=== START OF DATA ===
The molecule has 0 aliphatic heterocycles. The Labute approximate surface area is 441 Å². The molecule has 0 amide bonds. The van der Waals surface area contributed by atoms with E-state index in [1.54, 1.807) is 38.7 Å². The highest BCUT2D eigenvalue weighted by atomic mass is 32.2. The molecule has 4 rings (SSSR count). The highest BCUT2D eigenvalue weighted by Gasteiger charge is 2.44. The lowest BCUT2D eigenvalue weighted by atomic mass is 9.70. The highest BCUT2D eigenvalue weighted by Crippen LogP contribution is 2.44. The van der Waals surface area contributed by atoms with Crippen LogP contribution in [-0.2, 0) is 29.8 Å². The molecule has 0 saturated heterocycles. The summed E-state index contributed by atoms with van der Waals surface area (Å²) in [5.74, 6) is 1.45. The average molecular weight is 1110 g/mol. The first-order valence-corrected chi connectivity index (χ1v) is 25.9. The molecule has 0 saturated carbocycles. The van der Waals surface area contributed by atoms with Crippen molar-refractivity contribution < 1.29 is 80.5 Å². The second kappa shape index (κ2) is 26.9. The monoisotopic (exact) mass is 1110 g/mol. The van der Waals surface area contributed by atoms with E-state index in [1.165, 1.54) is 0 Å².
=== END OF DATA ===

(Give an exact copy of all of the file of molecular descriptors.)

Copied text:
The molecule has 0 aliphatic heterocycles. The Labute approximate surface area is 441 Å². The molecule has 0 amide bonds. The van der Waals surface area contributed by atoms with E-state index in [1.54, 1.807) is 38.7 Å². The highest BCUT2D eigenvalue weighted by atomic mass is 32.2. The molecule has 4 rings (SSSR count). The highest BCUT2D eigenvalue weighted by Gasteiger charge is 2.44. The lowest BCUT2D eigenvalue weighted by atomic mass is 9.70. The highest BCUT2D eigenvalue weighted by Crippen LogP contribution is 2.44. The van der Waals surface area contributed by atoms with Crippen LogP contribution in [-0.2, 0) is 29.8 Å². The molecule has 0 saturated heterocycles. The summed E-state index contributed by atoms with van der Waals surface area (Å²) in [5.74, 6) is 1.45. The average molecular weight is 1110 g/mol. The first-order valence-corrected chi connectivity index (χ1v) is 25.9. The molecule has 0 saturated carbocycles. The van der Waals surface area contributed by atoms with Crippen molar-refractivity contribution < 1.29 is 80.5 Å². The second kappa shape index (κ2) is 26.9. The monoisotopic (exact) mass is 1110 g/mol. The van der Waals surface area contributed by atoms with E-state index in [1.165, 1.54) is 0 Å².